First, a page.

The Irreplaceable and Everlasting Super Guppy

Photo via NASA
Aircorps Art Dec 2019


On August 10th, NASA’s venerable Aero Spacelines Super Guppy delivered the Orion Stage Adapter structural test article to the Marshall Space Flight Center in Huntsville, Alabama. It was one of the many missions supported by the Super Guppy through its long-lived career. NASA has used the Super Guppy for decades as a means of transporting large cargo that would otherwise be difficult to move over significant distances. What many readers may not know is that much of this aircraft, NASA 941, first flew in 1953 as part of a U.S. Air Force Boeing C-97G Stratotanker (s/n 52-0828).

NASA’s Super Guppy aircraft arrives at NASA’s Marshall Space Flight Center in Huntsville, Alabama, Aug. 10. The specialized aircraft can carry bulky or heavy cargo that cannot fit on traditional aircraft. (photo: NASA/Charles Beason)

As reported on NASA’s Aircraft Operations website, the transportation of oversized cargo has always been a major problem for logistics planners in both government and private industry. The physical limitations of railroad tunnels, narrow roads, low bridges, and power lines, etc., can render conventional overland shipment of such cargo virtually impossible. This proved particularly problematic for during the early years of America’s ‘space race’, when large rocketry components destined for Cape Kennedy had to be shipped by barge via the Panama Canal or Gulf of Mexico. Such laborious journeys proved intensely costly, both in dollars and scheduling, during a period when there was such little time to spare.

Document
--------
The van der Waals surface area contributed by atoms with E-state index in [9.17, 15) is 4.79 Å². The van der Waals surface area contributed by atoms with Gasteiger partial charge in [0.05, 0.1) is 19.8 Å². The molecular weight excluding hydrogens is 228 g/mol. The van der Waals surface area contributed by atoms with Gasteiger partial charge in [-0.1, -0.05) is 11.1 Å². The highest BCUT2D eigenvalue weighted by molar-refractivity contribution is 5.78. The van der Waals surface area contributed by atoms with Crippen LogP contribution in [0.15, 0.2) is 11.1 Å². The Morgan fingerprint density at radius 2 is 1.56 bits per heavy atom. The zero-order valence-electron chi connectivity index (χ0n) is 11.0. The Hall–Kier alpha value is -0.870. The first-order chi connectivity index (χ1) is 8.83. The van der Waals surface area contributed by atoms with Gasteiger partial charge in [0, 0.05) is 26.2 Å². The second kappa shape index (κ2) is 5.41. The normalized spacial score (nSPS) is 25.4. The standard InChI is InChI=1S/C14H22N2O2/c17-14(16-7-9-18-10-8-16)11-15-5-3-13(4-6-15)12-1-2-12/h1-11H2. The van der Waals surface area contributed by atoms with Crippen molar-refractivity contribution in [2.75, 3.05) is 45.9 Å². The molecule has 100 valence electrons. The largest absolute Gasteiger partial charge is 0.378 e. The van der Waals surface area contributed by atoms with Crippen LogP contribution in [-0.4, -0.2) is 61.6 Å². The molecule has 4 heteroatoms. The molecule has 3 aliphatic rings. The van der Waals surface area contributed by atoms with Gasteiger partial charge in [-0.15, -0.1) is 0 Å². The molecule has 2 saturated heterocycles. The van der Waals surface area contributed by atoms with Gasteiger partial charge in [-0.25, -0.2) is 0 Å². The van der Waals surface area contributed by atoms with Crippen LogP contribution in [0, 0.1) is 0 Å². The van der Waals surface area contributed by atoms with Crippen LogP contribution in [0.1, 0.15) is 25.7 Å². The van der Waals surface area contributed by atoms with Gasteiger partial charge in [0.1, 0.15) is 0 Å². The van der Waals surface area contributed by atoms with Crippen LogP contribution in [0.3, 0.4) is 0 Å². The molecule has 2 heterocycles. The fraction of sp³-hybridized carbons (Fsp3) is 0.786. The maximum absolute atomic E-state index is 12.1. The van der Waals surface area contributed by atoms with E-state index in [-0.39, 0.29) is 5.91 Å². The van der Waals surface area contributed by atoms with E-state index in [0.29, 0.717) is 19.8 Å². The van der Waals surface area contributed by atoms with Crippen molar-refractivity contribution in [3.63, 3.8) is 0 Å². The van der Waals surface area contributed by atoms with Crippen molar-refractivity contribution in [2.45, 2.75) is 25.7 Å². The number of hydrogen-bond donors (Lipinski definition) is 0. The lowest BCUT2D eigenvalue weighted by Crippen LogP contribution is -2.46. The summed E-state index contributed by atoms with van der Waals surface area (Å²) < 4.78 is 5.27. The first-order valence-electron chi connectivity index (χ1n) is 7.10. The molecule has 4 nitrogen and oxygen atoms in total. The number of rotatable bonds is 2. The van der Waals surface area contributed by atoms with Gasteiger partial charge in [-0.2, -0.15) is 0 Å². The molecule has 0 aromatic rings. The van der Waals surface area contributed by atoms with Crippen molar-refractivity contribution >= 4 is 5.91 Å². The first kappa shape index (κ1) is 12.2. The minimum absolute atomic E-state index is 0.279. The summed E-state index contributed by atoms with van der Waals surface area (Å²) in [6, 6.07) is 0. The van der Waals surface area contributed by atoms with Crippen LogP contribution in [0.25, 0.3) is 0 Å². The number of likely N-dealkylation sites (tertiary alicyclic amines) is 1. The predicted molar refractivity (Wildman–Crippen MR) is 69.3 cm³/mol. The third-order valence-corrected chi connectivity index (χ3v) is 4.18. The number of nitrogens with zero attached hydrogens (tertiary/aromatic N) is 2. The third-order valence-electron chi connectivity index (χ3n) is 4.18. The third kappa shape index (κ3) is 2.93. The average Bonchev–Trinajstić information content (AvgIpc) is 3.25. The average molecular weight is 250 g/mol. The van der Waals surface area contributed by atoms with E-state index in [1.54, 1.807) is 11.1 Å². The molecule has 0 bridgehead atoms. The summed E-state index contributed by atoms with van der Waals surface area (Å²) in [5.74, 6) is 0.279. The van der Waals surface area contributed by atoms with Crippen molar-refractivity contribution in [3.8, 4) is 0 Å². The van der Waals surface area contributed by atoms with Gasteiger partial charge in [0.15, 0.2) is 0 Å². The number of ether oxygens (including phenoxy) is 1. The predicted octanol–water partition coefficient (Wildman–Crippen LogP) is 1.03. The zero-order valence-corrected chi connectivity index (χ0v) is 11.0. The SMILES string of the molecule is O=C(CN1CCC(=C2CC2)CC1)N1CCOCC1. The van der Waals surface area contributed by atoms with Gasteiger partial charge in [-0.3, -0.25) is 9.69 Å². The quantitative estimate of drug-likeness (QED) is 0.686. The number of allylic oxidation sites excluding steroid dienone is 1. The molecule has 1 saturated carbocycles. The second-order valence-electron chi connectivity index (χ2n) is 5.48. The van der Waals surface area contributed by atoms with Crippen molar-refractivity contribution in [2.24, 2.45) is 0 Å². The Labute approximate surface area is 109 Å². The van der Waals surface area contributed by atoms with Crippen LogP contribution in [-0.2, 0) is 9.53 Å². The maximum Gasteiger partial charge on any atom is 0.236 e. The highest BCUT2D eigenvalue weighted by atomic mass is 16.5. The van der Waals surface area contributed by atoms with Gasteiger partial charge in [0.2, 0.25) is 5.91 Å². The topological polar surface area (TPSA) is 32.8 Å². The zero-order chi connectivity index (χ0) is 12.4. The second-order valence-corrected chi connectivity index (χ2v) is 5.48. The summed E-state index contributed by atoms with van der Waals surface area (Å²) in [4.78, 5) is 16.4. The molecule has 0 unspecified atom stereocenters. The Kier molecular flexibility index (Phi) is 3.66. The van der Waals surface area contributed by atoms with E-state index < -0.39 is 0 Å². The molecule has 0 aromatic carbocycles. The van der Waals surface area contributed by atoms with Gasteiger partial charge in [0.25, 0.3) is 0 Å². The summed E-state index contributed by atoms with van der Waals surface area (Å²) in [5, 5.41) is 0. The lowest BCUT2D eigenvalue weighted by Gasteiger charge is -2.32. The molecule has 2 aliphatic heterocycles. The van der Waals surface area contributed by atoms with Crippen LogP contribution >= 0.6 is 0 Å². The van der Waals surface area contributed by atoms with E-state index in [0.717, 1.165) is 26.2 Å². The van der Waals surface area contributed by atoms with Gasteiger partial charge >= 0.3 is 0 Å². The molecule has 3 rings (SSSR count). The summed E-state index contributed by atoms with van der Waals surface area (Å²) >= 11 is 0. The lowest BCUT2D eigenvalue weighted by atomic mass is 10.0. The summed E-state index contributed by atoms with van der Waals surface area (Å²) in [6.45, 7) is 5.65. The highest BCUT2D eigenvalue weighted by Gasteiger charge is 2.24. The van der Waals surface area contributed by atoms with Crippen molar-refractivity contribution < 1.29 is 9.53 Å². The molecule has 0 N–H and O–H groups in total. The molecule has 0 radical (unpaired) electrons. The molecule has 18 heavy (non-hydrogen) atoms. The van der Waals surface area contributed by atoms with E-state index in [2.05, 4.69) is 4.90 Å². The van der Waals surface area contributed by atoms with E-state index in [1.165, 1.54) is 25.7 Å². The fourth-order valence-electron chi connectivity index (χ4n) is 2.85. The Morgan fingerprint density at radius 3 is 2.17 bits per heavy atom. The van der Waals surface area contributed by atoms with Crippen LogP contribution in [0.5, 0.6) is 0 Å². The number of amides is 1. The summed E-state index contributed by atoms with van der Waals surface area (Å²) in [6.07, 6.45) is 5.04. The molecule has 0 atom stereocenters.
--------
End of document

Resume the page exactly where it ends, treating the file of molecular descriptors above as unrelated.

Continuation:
In 1961, California-based Aero Spaceline Industries (ASI) helped solve this problem when it introduced the first Guppy aircraft. Built from a heavily modified KC-97 Stratotanker, the ‘Pregnant Guppy’ featured the largest cargo compartment of any aircraft then built. At just over 19’ in diameter, this massive cavity was specifically designed to carry the second stage of a Saturn V rocket for the Apollo program. The new Pregnant Guppy allowed NASA to deliver crucial oversized cargo to the Cape in just eighteen hours instead of the usual 18 to 25 days aboard a barge!

Photo via NASA

The program was so successful that ASI followed up with an even larger version of the aircraft in 1965. Dubbed the ‘Super Guppy’, this design featured a 25’ diameter cargo bay, more powerful engines, a pressurized cockpit, and a hinged nose for easier loading of cargo. ASI continued to own and operate this aircraft until 1979, when NASA purchased the aircraft from them. During its illustrious 32 years of service, the original Super Guppy flew over three million miles in support of NASA’s Apollo, Gemini, Skylab, and the International Space Station programs.

The Super Guppy Turbine (SGT) is the last generation of Guppy aircraft ever produced; only four were built. The most important difference between this variant and its predecessors was its upgrade to more reliable and readily available Allison T-56 turboprops. Operated by Airbus Industries after they purchased them (and the manufacturing rights) from ASI, the SGTs ferried Airbus fuselage components, and other oversized airliner sections, from the varies subassembly factories across Europe during the ’70s, 80’s, and 90s. When Airbus retired its fleet in 1997, NASA was able to acquire SGT number 4 to replace their aging Super Guppy under an International Space Station barter agreement with the European Space Alliance.

NASA’s Super Guppy Turbine continues to support America’s space program today, but with its unique capabilities, it has attracted the attention of other government entities as well. In recent years, the Guppy has been working with the Department of Defense and government contractors to move aircraft and large components around the continent, including T-38s for the Air Force and V-22s for the Navy. Although much of the glory of America’s space program may be behind it, the Super Guppy continues to be one of the only practical options for oversized cargo and stands ready to encompass a bigger role in the future.

Photo via NASA

From an original text published by NASA.

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